The Star Trek Enterprise is one of my favorite Mego toys. There's precious little I can add to the fantastic analysis and commentary of Kevin (MirrorSpock) in the Mego Museum Star Trek Gallery. As I spent hours upon hours rebuilding the Mego Museum Library I did stumble across some very interesting pictures I want to share that I think give insights into the development of this set.
Perhaps it's common knowledge among many Mego Trekkers, but I think a lot of us may not have noticed on the back of the Star Trek 6-Face card is a photo of a very strange looking Enterprise playset: It's a prototype with several differences from the final playset that shipped to stores. This in itself isn't unusual, as package art was frequently produced before the final product was settled.
Here's what I found.
I had never really taken the time to notice the details in this image until I added a high-resolution scan to the Library. This is the same image used in the 1975 Mego Product Catalog that announced the Star Trek line for the first time. Click to enlarge and appreciate the details in this Mego artifact. It takes you right back to the art room at Mego headquarters to a time when an up-and-coming toy company was set to make all kinds of history.
What first jumped out at me is the fact that this is clearly a cardboard
mock-up of what the playset
would eventually become. There is no vinyl covering, and I love being able
to see the flimsy edge of the art board, the uneven line where the transporter
meets the wall. The artwork on the walls is a similar, but much simpler version
of the very detailed, if not totally off-model final product. The rough shapes
are there, but the wall panels have no buttons or
dials and the screens have none of the abstract, geometric imagery on them.
The main viewscreen itself is a large square that is obscured behind the early, undecorated beige prototype of the control console. The idea of a changeable screen is in evidence at this stage because of the two pins (or studs, or rivets?) holding the screen in place.
The wonderful painted image appears to be an animated interpretation of the Man-Trap creature and would not make the final cut.
The big treat for me, though, has to be the rough prototype of the transporter itself. As Kevin pointed out, the decal here is magenta and black which differs from the final American yellow and black but does show up on Palitoy's Transporter Playset. Here we see, delightfully, an early Mr. Scott, insignia free and wearing a beige test-shot belt. He is strapped into the transporter cylinder with black masking tape! It's hard to say if this is a cardboard mock-up, or an early plastic test, but the cylinder is obviously slightly rough and wobbly. We see only one knob at the top to turn it, and no evidence of the two-button mechanism that stops the spinning transporter.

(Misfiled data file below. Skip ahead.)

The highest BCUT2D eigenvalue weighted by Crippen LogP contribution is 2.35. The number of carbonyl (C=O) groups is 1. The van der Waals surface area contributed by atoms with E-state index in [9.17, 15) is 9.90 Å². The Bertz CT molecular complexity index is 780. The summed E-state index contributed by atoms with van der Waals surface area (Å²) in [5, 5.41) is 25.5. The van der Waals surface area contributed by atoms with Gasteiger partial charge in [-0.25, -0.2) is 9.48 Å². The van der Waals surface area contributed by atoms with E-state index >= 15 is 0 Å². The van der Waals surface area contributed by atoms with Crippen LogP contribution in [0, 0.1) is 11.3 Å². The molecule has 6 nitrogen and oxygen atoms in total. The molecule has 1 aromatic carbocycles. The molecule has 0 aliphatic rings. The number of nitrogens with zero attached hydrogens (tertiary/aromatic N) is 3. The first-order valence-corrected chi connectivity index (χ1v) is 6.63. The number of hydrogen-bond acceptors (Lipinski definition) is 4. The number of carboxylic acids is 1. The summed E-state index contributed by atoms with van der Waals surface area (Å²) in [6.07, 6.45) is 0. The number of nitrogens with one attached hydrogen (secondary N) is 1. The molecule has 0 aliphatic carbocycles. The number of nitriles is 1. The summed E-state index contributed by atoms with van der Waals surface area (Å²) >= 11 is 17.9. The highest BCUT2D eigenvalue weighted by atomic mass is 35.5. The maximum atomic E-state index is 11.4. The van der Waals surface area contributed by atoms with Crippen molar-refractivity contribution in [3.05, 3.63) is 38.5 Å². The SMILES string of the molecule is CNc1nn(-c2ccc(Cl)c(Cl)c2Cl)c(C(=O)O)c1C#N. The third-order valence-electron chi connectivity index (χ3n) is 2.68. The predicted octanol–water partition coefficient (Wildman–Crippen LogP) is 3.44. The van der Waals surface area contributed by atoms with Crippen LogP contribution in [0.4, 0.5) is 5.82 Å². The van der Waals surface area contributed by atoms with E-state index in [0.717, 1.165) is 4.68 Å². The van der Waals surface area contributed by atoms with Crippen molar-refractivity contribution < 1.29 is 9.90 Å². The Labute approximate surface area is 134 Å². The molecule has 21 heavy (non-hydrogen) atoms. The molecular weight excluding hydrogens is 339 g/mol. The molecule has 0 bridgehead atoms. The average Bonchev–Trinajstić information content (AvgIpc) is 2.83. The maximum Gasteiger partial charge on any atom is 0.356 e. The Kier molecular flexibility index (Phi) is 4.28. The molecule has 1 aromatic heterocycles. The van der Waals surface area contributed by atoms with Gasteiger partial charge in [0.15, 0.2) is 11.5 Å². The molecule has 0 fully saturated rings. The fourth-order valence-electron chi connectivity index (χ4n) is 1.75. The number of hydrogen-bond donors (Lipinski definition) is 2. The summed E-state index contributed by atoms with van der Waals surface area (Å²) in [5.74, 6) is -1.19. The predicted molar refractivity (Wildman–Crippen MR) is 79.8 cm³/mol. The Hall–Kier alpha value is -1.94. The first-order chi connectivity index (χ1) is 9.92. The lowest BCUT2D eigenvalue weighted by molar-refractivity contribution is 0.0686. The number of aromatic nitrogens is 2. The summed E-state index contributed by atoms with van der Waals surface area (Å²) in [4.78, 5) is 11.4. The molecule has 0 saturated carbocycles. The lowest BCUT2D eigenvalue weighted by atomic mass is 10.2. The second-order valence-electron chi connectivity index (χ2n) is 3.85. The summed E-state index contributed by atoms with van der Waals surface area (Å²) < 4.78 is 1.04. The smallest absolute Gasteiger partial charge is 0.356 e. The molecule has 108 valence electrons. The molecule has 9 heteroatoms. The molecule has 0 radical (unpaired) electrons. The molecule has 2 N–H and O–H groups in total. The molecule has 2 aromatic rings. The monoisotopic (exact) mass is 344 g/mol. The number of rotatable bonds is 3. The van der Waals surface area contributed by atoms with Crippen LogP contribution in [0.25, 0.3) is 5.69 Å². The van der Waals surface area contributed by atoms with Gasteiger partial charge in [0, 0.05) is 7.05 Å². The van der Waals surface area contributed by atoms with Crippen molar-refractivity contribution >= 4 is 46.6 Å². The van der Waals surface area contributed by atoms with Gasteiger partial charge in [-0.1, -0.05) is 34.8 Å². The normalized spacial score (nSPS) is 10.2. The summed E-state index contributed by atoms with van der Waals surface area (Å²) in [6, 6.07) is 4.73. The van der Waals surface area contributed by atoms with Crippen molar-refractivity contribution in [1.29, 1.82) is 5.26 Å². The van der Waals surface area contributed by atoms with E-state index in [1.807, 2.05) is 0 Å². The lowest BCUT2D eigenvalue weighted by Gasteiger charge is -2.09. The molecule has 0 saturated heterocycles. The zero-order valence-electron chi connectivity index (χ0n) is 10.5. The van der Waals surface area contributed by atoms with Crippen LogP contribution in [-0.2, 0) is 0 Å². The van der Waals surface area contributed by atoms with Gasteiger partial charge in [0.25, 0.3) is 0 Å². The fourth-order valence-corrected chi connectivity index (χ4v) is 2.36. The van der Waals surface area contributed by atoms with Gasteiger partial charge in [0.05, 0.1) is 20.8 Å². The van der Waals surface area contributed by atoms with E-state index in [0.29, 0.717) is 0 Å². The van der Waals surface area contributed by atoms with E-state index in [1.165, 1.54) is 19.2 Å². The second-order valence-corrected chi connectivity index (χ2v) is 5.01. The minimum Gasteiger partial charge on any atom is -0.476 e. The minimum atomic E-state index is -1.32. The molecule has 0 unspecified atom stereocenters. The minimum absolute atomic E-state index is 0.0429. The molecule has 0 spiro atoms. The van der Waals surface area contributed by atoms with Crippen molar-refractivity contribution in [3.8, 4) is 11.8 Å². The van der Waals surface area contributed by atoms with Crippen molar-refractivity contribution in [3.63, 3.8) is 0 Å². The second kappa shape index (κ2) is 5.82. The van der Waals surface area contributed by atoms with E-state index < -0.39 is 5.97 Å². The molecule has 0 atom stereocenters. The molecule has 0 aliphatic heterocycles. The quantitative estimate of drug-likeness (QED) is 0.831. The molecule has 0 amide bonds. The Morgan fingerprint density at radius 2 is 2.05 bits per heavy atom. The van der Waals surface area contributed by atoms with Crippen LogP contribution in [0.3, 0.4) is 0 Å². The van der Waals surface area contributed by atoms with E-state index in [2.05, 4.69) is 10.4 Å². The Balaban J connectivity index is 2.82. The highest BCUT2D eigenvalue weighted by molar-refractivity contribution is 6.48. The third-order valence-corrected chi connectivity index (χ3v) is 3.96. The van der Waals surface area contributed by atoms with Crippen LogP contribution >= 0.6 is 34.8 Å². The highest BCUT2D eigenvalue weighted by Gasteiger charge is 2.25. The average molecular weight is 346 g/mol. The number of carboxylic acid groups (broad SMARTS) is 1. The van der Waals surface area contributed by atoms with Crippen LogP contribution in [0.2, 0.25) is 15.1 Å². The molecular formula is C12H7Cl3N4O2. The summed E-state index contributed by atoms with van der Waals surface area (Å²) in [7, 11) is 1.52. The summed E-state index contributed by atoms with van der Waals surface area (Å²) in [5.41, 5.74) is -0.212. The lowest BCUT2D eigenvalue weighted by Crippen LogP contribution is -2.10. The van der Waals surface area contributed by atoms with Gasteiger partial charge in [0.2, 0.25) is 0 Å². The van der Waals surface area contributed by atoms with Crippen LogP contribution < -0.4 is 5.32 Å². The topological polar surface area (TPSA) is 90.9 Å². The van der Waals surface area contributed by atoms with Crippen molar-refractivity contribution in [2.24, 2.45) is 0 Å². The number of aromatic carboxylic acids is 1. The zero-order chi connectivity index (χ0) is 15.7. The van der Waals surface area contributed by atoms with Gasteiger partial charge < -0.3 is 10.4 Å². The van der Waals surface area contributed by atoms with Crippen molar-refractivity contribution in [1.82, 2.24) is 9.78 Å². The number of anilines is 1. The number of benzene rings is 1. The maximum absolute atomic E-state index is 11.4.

Was this simply a rough stand-in awaiting the ultimate tooled and engineered
device? Was this an early experiment to hold the figure inside the mini-centrifuge?
An impractical strap approach that was abandoned? We can only speculate at
this point, but I think it's a marvelous view inside the creative process.
You can see the human hand at work. You can smell the glue (and given the
corporate culture of the time you can also smell the cigarettes and Aqua Velva).
Click to see a high-resolution enlargement.
This 1976 Montgomery Ward page was the first thing that really caught my eye on this subject. It's our playset, but it's not. The console now has a black-and-white decal on it, but the design is still rough: It's more aviation and less Sci-Fi. The viewscreen is now rectangular, and the sample image is similar to one of the final choices. The walls are still not detailed, and the color seems more subdued. Given the potential variations in printing and photography, the color of this item may be exactly the same as the others, or we may be seeing an experiment in desaturating the candy-colored playset, getting closer to the TV counterpart. Hard to say, but the colored stripes are still in place and we may simply be seeing a variation in the work process. Another uncertainty is the transporter as seen in the detail-box. While it is angled, it appears to be a narrower door. Hard to tell for sure. This is a vinyl-covered playcase, but we still aren't finished yet.
The last clue comes from the 1975 Sears Canada Catalog.
One of the most interesting
elements consistently present in all three images: A completely different Captain's
chair from the familiar chair from the series! It sports a round pedestal base
and lacks the distinctive square shape. A unique and interesting chair and
I'm very surprised it didn't find it's way into another Mego playset somewhere.
Notice the decals peeling up in these pictures.
green Captain's chair color can be found on the final chair shape as pictured
on the Enterprise box, the last image clue in the evolution of the playset.
The console decals have been finalized but are on a grayish unit that did
not see production. The main viewscreen image is yet another illustration
that did not make the final cut.
For much more information on the final product and it's many variations, as well as other prototypes from Star Trek, explore the Mego Museum Star Trek Gallery.
Or hang out in the Library! You'll never know what you'll find.